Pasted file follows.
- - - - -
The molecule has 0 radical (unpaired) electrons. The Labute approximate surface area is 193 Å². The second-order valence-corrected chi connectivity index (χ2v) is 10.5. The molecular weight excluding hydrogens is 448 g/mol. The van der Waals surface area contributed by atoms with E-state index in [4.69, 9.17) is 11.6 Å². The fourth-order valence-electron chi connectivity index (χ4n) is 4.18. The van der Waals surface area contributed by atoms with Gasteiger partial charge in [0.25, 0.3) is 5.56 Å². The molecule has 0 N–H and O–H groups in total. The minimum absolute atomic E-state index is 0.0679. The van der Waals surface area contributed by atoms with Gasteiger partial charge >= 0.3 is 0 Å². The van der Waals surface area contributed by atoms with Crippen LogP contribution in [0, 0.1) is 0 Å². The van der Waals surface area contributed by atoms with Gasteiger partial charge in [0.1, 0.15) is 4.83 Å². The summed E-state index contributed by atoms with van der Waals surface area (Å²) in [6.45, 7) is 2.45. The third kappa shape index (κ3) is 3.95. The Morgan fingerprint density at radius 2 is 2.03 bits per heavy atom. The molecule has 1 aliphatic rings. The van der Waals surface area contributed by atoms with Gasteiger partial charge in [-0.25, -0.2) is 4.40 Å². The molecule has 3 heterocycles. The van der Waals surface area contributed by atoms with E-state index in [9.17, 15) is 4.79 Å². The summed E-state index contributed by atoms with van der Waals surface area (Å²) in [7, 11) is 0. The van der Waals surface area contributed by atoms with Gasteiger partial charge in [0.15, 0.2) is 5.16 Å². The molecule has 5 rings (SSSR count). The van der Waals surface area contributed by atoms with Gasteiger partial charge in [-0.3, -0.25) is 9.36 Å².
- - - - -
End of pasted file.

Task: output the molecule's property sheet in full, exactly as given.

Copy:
The molecule has 0 radical (unpaired) electrons. The Labute approximate surface area is 193 Å². The second-order valence-corrected chi connectivity index (χ2v) is 10.5. The molecular weight excluding hydrogens is 448 g/mol. The van der Waals surface area contributed by atoms with E-state index in [4.69, 9.17) is 11.6 Å². The fourth-order valence-electron chi connectivity index (χ4n) is 4.18. The van der Waals surface area contributed by atoms with Gasteiger partial charge in [0.25, 0.3) is 5.56 Å². The molecule has 0 N–H and O–H groups in total. The minimum absolute atomic E-state index is 0.0679. The van der Waals surface area contributed by atoms with Gasteiger partial charge >= 0.3 is 0 Å². The van der Waals surface area contributed by atoms with Crippen LogP contribution in [0, 0.1) is 0 Å². The van der Waals surface area contributed by atoms with Gasteiger partial charge in [0.1, 0.15) is 4.83 Å². The summed E-state index contributed by atoms with van der Waals surface area (Å²) in [6.45, 7) is 2.45. The third kappa shape index (κ3) is 3.95. The Morgan fingerprint density at radius 2 is 2.03 bits per heavy atom. The molecule has 1 aliphatic rings. The van der Waals surface area contributed by atoms with Gasteiger partial charge in [-0.25, -0.2) is 4.40 Å². The molecule has 3 heterocycles. The van der Waals surface area contributed by atoms with E-state index in [9.17, 15) is 4.79 Å². The summed E-state index contributed by atoms with van der Waals surface area (Å²) in [7, 11) is 0. The van der Waals surface area contributed by atoms with Gasteiger partial charge in [0.15, 0.2) is 5.16 Å². The molecule has 5 rings (SSSR count). The van der Waals surface area contributed by atoms with Gasteiger partial charge in [-0.3, -0.25) is 9.36 Å².